Brooklyn-based artist Sophie Kahn (1980) shows a fascinating interpretation of what it means to photograph life by combining 3D-scan technology with ancient bronze casting techniques. Her work speaks to the impossibility of capturing more than a trace of the past, or of a living body.
Kahn’s images originate in light captured by a lens, but are the results of a digital render from 3D scans using software more commonly used in the animation industry. After importing a scan, the software allows Kahn to place virtual cameras and lights and compose her final shots. She then further develops the work into other forms, like video and even sculpture, making 3D printed moulds for metal or clay sculptures. Kahn explains: “The resulting objects bear the artifacts of all the digital processes they have been though.”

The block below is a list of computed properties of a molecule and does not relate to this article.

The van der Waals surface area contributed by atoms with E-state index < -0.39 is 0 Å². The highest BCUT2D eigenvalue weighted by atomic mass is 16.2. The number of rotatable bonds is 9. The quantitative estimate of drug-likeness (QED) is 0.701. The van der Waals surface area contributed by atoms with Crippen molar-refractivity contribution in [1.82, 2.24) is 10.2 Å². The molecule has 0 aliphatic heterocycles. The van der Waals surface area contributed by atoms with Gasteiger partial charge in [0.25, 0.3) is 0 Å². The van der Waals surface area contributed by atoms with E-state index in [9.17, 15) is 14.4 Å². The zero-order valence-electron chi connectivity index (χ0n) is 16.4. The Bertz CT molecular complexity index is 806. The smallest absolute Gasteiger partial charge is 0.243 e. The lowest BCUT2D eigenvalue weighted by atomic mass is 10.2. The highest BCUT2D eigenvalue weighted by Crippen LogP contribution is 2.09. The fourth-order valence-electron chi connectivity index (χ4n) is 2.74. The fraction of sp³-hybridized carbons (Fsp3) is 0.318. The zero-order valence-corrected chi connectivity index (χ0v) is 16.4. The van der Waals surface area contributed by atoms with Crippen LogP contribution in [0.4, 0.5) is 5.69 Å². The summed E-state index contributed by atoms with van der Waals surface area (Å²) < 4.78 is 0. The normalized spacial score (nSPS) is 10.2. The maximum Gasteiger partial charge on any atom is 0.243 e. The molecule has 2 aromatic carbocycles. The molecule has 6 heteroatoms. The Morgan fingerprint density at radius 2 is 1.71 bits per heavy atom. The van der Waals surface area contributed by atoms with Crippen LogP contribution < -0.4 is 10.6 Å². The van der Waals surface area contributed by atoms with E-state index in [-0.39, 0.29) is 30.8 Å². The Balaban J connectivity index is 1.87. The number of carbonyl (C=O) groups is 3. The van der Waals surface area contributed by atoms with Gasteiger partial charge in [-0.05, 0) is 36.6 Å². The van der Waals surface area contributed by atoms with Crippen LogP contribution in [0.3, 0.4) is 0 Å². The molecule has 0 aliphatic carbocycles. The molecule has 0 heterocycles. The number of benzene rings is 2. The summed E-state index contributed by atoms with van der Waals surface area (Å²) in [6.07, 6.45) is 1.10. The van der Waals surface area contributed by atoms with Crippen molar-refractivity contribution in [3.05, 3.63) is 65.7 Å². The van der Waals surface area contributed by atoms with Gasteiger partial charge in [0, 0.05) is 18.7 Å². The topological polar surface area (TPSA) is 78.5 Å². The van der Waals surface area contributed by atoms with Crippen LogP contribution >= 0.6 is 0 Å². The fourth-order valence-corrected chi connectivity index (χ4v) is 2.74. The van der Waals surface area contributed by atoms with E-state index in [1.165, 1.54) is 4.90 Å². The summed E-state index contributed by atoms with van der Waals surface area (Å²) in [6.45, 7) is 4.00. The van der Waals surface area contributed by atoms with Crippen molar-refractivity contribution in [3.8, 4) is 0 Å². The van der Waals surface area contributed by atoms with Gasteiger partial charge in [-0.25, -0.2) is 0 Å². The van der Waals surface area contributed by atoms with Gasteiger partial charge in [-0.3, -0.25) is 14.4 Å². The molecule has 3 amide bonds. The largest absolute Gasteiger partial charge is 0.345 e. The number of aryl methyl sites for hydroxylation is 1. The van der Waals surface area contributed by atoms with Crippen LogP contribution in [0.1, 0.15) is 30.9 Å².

Her work, crossing boundaries and media, makes us aware of the fact that a 3D scan or a photograph are just traces of the past. According to Kahn, “This concern with the instability of memory and representation is the common thread that weaves together the ancient and futuristic aspects of my work”. This memorial feeling she desires to evoke is helped along by the fragmentation of her subjects, and the uncomfortable stillness in her imagery.